The balloon festival Rolling refers to is the Annual Ogden Valley Balloon and Arts Festival formally known as the Eden Balloon Festival. It is one of the largest festivals of its kind.

"It is really famous. They have a petting zoo, you can watch the balloons go up and you can get rides in them," said Rolling.  "There is a lots of food stands, activities, concerts and vendors."

The festival lasts for three days in the middle of August. There are balloon launches in the morning and evening. For the early risers in the crowd, there are pancake breakfasts available at the field. But for those of you who don't like getting up early, then you can grab dinner while you watch the evening launches and listen to great concerts performed by local musicians.

Last year, the festival celebrated Energizer's 20th anniversary by launching the tallest hot air balloon in the world. The Hot "Hare" Balloon towered over the valley and was measured 15 feet taller than the Statue of Liberty. For those of you wondering, the height of the Statue of Liberty is 151ft. from the base to the torch. This giant pink drumming bunny is 166ft tall and wears glasses that are 32 ft. wide.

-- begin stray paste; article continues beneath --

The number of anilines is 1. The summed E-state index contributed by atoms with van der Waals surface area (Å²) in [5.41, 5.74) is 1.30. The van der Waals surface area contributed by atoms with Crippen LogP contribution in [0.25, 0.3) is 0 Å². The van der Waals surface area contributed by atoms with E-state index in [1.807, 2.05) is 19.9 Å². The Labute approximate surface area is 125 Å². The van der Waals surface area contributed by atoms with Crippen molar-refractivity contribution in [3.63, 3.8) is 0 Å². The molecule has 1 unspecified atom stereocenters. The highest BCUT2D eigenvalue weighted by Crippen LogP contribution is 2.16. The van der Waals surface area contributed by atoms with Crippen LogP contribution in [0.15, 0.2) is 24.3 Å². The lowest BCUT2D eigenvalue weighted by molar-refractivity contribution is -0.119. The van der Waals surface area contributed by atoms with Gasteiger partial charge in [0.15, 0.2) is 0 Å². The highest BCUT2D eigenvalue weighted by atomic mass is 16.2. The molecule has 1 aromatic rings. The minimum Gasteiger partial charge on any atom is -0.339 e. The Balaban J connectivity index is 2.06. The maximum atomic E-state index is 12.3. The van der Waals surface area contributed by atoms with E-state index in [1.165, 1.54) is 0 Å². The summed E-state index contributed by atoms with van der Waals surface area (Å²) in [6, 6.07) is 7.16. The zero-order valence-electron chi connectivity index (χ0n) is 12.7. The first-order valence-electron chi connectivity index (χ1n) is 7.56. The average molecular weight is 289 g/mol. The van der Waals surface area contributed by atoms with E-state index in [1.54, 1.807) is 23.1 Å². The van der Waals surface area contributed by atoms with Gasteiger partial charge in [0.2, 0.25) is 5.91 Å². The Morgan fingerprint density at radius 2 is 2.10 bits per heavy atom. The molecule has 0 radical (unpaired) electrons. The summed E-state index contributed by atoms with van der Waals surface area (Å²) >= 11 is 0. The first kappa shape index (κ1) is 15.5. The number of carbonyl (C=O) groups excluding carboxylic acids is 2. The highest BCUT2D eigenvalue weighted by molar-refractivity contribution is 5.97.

At the festival, spectators are allowed to get up close and personal with the balloons. You can really learn a lot about how these giant dirigibles operate. But here is a brief overview to get you started.

Hot air balloons are made up of three main parts: the envelope, the basket and the burner. The envelope is the colorful "balloon" portion and is sewn into many patterns. They are made out of heat resistant, rip-stop nylon. The wicker basket, also known as the gondola, is woven with a tight, vertical weave, which makes it impervious to entanglement in branches or power lines. Hot air balloons use air as the lifting gas to become aloft. By heating the air inside the balloon with blasts from the burner, allows the air to become less dense on the inside of the balloon. This in turn makes the balloon contents lighter and enables the balloon to rise. Once the balloons are launched, they move with the air mass.